Perl is an dynamically typed programming language. It was initially designed as a language for system administration, but has since grown to provide a wide range of functionality in many different areas of software development and computer science.

Perl has imperative, functional and object oriented features, including both lexical scoping and dynamic scoping (although the latter isn't used much). Perl source code is executed by the Perl interpreter which internally compiles the code to bytecode for better performance.

Why would I learn this language?

Perl is a flexible dynamic programming language with many features. It is a great tool for system administration, web development and software testing.

Perl code is very succinct and can be written very quickly, while still having good performance.

Starting Points

Perl Beginners' Site
A set of resources aimed at beginners interested in learning about Perl.
Learning Perl
Resources and references for learning Perl.
Beginning Perl
A beginner guide to install program using Perl.

Example Code

Here is an example of the Fizz Buzz problem:

for my $i ( 1 .. 101 ) {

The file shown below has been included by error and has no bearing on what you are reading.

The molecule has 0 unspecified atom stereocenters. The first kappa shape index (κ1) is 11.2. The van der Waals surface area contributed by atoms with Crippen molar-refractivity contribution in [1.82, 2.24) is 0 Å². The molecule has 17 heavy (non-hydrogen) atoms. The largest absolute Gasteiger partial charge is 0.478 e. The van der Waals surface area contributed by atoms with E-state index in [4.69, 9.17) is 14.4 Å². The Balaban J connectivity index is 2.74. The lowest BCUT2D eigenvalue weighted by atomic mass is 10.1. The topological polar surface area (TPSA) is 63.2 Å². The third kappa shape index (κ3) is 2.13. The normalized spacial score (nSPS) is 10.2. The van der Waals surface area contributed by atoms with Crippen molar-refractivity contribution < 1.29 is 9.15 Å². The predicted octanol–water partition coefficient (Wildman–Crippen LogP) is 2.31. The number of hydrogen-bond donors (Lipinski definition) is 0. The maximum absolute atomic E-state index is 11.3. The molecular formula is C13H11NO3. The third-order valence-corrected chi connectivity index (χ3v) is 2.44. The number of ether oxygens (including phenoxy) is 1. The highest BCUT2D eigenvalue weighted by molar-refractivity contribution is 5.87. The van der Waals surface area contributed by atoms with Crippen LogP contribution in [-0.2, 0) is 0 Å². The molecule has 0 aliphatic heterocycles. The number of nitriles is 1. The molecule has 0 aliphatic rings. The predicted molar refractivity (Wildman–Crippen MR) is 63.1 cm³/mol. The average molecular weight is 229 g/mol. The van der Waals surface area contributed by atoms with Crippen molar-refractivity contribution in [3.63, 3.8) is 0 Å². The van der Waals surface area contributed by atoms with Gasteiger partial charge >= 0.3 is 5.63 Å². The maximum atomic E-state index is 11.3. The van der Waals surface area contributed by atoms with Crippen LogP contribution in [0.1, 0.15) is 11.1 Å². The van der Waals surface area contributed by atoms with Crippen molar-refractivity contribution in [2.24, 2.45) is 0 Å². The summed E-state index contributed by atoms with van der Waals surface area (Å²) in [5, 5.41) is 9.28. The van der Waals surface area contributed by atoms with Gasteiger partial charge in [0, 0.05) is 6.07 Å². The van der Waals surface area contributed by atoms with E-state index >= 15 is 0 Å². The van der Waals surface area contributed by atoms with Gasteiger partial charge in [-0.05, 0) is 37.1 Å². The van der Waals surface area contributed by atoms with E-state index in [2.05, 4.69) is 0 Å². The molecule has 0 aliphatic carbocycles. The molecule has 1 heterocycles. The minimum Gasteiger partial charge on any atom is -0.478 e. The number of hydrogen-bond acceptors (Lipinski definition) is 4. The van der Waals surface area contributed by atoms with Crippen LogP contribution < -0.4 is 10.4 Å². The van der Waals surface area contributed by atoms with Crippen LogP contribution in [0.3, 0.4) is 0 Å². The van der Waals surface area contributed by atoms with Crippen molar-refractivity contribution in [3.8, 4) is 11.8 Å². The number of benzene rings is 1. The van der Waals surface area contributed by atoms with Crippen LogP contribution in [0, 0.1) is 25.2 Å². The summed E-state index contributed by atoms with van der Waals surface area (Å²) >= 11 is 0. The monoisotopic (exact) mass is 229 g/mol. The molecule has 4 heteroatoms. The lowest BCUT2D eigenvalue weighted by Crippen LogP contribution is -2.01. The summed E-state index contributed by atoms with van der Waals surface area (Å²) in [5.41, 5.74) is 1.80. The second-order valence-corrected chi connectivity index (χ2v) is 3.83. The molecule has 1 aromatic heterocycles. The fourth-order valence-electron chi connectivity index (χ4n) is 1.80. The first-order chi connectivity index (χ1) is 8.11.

if ( $i % 3 == 0 && $i % 5 == 0 ) { print 'fizzbuzz' }
    elsif ( $i % 3 == 0 ) { print 'fizz' }
    elsif ( $i % 5 == 0 ) { print 'buzz' }
    else { print $i }
    print "\n";

Here is an example of the 100 doors problem:


use strict;
use warnings;

sub doors
    # doors accept the number of doors as an argument.
    my ($num_doors) = @_;
    # All the doors are closed by default.
    my @is_open = ((0) x $num_doors);

    # Loop over the passes of all the doors.
    for my $pass (0 .. ($num_doors-1))
        my $door = $pass;
        # Loop over all the doors in the pass.
        while ($door < $num_doors)
            # Flip the door's state.
            $is_open[$door] = !$is_open[$door];    
            # Advance the door number.
            $door += $pass+1;

    # Print the status of all the doors.
    foreach my $door (0 .. $#is_open)
        printf("Door #%d is %s.\n",
            $door+1, ($is_open[$door] ? "open" : "closed")

    # Return false so programmers won't depend on our return value.
    # See Perl Best Practices .


Further Reading

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